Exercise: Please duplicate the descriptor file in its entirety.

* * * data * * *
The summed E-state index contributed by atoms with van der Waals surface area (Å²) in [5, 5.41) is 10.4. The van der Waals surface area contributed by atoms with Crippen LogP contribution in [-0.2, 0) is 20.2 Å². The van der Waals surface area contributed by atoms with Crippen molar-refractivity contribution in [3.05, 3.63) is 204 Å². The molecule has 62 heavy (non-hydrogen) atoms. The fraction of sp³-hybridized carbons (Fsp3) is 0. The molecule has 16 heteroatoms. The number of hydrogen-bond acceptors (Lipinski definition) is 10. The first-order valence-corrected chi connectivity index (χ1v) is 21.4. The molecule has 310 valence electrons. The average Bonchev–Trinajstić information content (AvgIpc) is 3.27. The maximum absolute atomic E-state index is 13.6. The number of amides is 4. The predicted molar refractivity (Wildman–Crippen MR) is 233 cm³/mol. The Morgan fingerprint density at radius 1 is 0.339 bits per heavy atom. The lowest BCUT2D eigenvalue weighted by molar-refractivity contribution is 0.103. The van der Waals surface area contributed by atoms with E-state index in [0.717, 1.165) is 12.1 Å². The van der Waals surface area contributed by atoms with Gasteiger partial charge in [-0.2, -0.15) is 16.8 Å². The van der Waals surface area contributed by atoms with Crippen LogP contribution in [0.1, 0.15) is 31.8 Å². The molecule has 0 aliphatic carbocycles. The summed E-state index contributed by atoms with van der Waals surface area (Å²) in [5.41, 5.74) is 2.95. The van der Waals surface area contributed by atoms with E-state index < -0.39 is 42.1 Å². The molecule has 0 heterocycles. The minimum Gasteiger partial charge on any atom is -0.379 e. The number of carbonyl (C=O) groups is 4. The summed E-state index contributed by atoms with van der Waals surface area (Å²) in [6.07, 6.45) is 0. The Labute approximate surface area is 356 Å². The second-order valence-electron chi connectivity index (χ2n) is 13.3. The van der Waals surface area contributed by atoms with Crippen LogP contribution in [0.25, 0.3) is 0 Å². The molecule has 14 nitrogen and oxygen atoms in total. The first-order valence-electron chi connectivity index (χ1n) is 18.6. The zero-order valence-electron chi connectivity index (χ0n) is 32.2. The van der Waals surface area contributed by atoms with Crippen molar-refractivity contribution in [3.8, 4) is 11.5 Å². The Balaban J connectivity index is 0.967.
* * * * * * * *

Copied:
The summed E-state index contributed by atoms with van der Waals surface area (Å²) in [5, 5.41) is 10.4. The van der Waals surface area contributed by atoms with Crippen LogP contribution in [-0.2, 0) is 20.2 Å². The van der Waals surface area contributed by atoms with Crippen molar-refractivity contribution in [3.05, 3.63) is 204 Å². The molecule has 62 heavy (non-hydrogen) atoms. The fraction of sp³-hybridized carbons (Fsp3) is 0. The molecule has 16 heteroatoms. The number of hydrogen-bond acceptors (Lipinski definition) is 10. The first-order valence-corrected chi connectivity index (χ1v) is 21.4. The molecule has 310 valence electrons. The average Bonchev–Trinajstić information content (AvgIpc) is 3.27. The maximum absolute atomic E-state index is 13.6. The number of amides is 4. The predicted molar refractivity (Wildman–Crippen MR) is 233 cm³/mol. The Morgan fingerprint density at radius 1 is 0.339 bits per heavy atom. The lowest BCUT2D eigenvalue weighted by molar-refractivity contribution is 0.103. The van der Waals surface area contributed by atoms with E-state index in [0.717, 1.165) is 12.1 Å². The van der Waals surface area contributed by atoms with Gasteiger partial charge in [-0.2, -0.15) is 16.8 Å². The van der Waals surface area contributed by atoms with Crippen LogP contribution in [0.1, 0.15) is 31.8 Å². The molecule has 0 aliphatic carbocycles. The summed E-state index contributed by atoms with van der Waals surface area (Å²) in [5.41, 5.74) is 2.95. The van der Waals surface area contributed by atoms with E-state index < -0.39 is 42.1 Å². The molecule has 0 heterocycles. The minimum Gasteiger partial charge on any atom is -0.379 e. The number of carbonyl (C=O) groups is 4. The summed E-state index contributed by atoms with van der Waals surface area (Å²) in [6.07, 6.45) is 0. The Labute approximate surface area is 356 Å². The second-order valence-electron chi connectivity index (χ2n) is 13.3. The van der Waals surface area contributed by atoms with Crippen LogP contribution in [0.25, 0.3) is 0 Å². The molecule has 14 nitrogen and oxygen atoms in total. The first-order valence-electron chi connectivity index (χ1n) is 18.6. The zero-order valence-electron chi connectivity index (χ0n) is 32.2. The van der Waals surface area contributed by atoms with Crippen molar-refractivity contribution in [3.8, 4) is 11.5 Å². The Balaban J connectivity index is 0.967.